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Nissan Quest in Snow?

mommyjanmommyjan Posts: 17
edited March 2014 in Nissan
First, let me start by saying, "Im a Pickup Truck Girl!". I love my sierra but 2 kids later is showing me that my sierra is not family friendly. I'm having a hard time, but I'm looking at MiniVans. I Love the look of the Quest - can anyone tell me how it handles in the snow? Either 2006/2007 or the new 2008. I love the ability in my truck to throw it in auto 4 wheel drive and not worry.

Can anyone calm my nerves on a MiniVan in snow?



  • steverstever Posts: 52,462
    Depends on the snow. :shades:

    Actually more may depend on the tires.

    I had a front wheel drive minivan in Anchorage for 11 years (never had a 4WD or AWD in 20 years there). My last winter there I drove my 1999 Quest around on the original tires. Down here in Boise I'm still driving the '99 Quest, but we rarely get snow in town.

    There's been one occasion when I didn't feel comfortable driving up to the ski hill and was too lazy to chain up (lots of fresh powder) and my semi-steep gravel driveway can be a problem if we get a white Christmas. I have an AWD Outback that I usually take to the hill, but have decided that I could do fine 99.9% of the time without the AWD, especially since I put new tires on it.

    So ... if you drive in a locale that doesn't get frequent dumps of snow, you don't have to drive up lots of steep hills, the snow clearing efforts are halfway decent, and you don't go skiing or snowboarding every weekend, I think a FWD minivan will do just fine, especially if you swap out winter tires on it in snow country.

    Your biggest issue may be getting started at the stop lights if black ice accumulates there since you may spin more than a 4WD. Neither 4WD or FWD will help you stop on ice, as you've surely seen on snow days with the SUVs in the ditches.

    My .02 cents.

    Steve, visiting host
  • Thanks Steve

    I'm in the suburbs of Chicago so we do get some good amounts of snow from time to time, but nothing Major.

    Thanks again
  • dtownfbdtownfb Posts: 2,918
    I have a 2004 Quest and live in southcentral PA. Like you, we do get snow from time to time. Ours tends to be predictable.

    Like Steve mentioned, it all depends on the tires. I think you will be fine up to 2 inches. After that basic physics start to take over. The Quest is a big vehicle with a long wheel base (4500# and 204 inches long). It has a great ride and handling but deep snow is not a friend to this size vehicle. And that goes for all the "mini"vans that do not have AWD. No I do not recommend getting an AWD minivan for the occasional snow. The drop in gas mileage is not worth it. Plus you have to deal increase tire wear.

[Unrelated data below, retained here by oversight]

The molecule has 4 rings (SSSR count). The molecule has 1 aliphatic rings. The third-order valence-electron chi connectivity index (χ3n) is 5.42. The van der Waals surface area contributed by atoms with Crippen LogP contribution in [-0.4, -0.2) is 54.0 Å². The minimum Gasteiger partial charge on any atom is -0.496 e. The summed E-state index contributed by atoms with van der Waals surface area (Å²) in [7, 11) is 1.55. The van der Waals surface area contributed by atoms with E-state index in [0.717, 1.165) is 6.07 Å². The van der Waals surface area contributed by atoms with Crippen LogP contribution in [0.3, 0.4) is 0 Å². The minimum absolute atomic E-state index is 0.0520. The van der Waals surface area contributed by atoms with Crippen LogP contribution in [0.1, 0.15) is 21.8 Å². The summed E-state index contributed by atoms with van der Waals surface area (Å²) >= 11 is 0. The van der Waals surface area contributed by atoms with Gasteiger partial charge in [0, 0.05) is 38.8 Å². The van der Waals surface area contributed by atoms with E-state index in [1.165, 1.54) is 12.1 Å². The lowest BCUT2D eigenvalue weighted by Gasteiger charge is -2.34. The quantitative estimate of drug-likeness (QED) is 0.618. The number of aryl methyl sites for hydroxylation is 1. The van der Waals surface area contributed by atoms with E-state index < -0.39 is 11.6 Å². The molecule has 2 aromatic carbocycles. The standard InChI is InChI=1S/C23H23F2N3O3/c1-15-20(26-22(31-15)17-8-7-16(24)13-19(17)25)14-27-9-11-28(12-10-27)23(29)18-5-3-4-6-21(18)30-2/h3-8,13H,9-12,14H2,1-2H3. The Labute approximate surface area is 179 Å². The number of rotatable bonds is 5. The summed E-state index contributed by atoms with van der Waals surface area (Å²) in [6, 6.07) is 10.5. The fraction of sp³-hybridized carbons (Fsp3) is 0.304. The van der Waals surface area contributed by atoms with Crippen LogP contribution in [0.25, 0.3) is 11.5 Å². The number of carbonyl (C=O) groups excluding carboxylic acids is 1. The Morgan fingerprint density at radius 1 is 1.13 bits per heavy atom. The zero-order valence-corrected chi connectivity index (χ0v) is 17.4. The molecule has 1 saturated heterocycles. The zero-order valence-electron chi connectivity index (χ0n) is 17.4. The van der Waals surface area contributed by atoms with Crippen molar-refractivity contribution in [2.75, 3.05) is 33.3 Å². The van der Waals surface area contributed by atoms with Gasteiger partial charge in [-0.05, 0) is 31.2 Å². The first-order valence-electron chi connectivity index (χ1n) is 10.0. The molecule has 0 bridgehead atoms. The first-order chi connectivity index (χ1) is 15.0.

• Janet, we have a 2004 Quest (same series as the 2005-2008) and live in Minnesota, so get comparable snow to Chicago. I agree that tires make the huge difference. The new Quest has traction control, but with the stock tires provided the traction control renders the van worthless :sick: on a steep incline such as a driveway when the snow gets deep. We have steep driveway and in heavy winter we have to disengage the traction control (by way of the on-off switch) and take a run at it, spinning like crazy. Enough was enough, so this year I found a set of steel wheels and mounted Bridgestone Blizzak tires (235-60-16"). Looking forward to trying them out this winter. :)
  • Since you have the 2004 - what's the back seat configuration in the 2004? Is it a full bench or a split 60/40? One more question - when you fold your seats down, do they fold flat into the floor or is that newer models?

  • carzzzcarzzz Posts: 282
    I found the quest can start good on snow, but the poor weight ditribution (60/40) hurts its handling in snow. 2004-2007 has a full bench, the only difference is that you dont have to remove a single restrain to fold the seats unlike 2004-2006. The 3rd row can fold flat, but the 2nd row can only fold somewhat flat. (not a perfect flat cargo)
  • mommyjan, third row seat is a full bench that folds flat into floor, second row seats are individual buckets that fold nearly flat. Very nice seats.
  • I am in SW Ontario
    We get snow!

    My quest vehicle weight is the bonus!
    You get traction, but good tires are imperative!

    I've never really 'slid' or been unable to handle driving it in bad weather.

    I'd think the real issue - is drive safely and respect the road conditions and weather. IMHO no vehicle is gonna be any better than another if you don't drive with caution.
This discussion has been closed.